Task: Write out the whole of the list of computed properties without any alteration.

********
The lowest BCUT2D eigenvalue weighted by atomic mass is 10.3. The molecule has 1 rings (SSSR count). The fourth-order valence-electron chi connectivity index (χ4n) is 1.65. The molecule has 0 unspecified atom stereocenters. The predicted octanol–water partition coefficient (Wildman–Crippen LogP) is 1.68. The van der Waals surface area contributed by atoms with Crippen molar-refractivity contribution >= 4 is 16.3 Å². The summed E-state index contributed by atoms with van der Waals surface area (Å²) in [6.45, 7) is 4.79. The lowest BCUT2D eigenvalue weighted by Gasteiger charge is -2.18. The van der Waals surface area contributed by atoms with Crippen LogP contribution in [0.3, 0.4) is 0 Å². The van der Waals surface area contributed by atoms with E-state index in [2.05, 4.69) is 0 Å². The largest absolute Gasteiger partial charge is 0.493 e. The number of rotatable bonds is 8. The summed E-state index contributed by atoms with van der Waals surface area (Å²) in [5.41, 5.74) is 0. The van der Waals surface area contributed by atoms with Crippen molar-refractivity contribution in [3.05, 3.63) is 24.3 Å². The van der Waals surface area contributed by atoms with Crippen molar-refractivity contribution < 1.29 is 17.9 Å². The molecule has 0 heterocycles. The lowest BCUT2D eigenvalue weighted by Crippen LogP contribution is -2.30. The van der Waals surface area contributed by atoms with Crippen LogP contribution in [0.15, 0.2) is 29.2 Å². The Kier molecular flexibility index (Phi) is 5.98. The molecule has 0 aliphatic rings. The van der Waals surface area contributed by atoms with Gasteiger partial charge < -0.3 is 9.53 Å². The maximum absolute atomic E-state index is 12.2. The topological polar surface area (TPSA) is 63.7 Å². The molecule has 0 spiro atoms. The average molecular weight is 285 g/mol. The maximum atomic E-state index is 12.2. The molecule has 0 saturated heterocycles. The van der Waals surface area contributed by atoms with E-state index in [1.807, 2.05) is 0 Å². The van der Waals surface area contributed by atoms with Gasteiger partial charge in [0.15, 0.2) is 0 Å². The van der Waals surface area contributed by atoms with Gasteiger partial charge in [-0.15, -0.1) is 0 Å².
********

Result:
The lowest BCUT2D eigenvalue weighted by atomic mass is 10.3. The molecule has 1 rings (SSSR count). The fourth-order valence-electron chi connectivity index (χ4n) is 1.65. The molecule has 0 unspecified atom stereocenters. The predicted octanol–water partition coefficient (Wildman–Crippen LogP) is 1.68. The van der Waals surface area contributed by atoms with Crippen molar-refractivity contribution >= 4 is 16.3 Å². The summed E-state index contributed by atoms with van der Waals surface area (Å²) in [6.45, 7) is 4.79. The lowest BCUT2D eigenvalue weighted by Gasteiger charge is -2.18. The van der Waals surface area contributed by atoms with Crippen LogP contribution in [0.3, 0.4) is 0 Å². The van der Waals surface area contributed by atoms with E-state index in [2.05, 4.69) is 0 Å². The largest absolute Gasteiger partial charge is 0.493 e. The number of rotatable bonds is 8. The summed E-state index contributed by atoms with van der Waals surface area (Å²) in [5.41, 5.74) is 0. The van der Waals surface area contributed by atoms with Crippen molar-refractivity contribution in [3.05, 3.63) is 24.3 Å². The van der Waals surface area contributed by atoms with Crippen molar-refractivity contribution < 1.29 is 17.9 Å². The molecule has 0 heterocycles. The lowest BCUT2D eigenvalue weighted by Crippen LogP contribution is -2.30. The van der Waals surface area contributed by atoms with Crippen LogP contribution in [0.15, 0.2) is 29.2 Å². The Kier molecular flexibility index (Phi) is 5.98. The molecule has 0 aliphatic rings. The van der Waals surface area contributed by atoms with Gasteiger partial charge < -0.3 is 9.53 Å². The maximum absolute atomic E-state index is 12.2. The topological polar surface area (TPSA) is 63.7 Å². The molecule has 0 spiro atoms. The average molecular weight is 285 g/mol. The maximum atomic E-state index is 12.2. The molecule has 0 saturated heterocycles. The van der Waals surface area contributed by atoms with E-state index in [1.807, 2.05) is 0 Å². The van der Waals surface area contributed by atoms with Gasteiger partial charge in [0.15, 0.2) is 0 Å². The van der Waals surface area contributed by atoms with Gasteiger partial charge in [-0.15, -0.1) is 0 Å².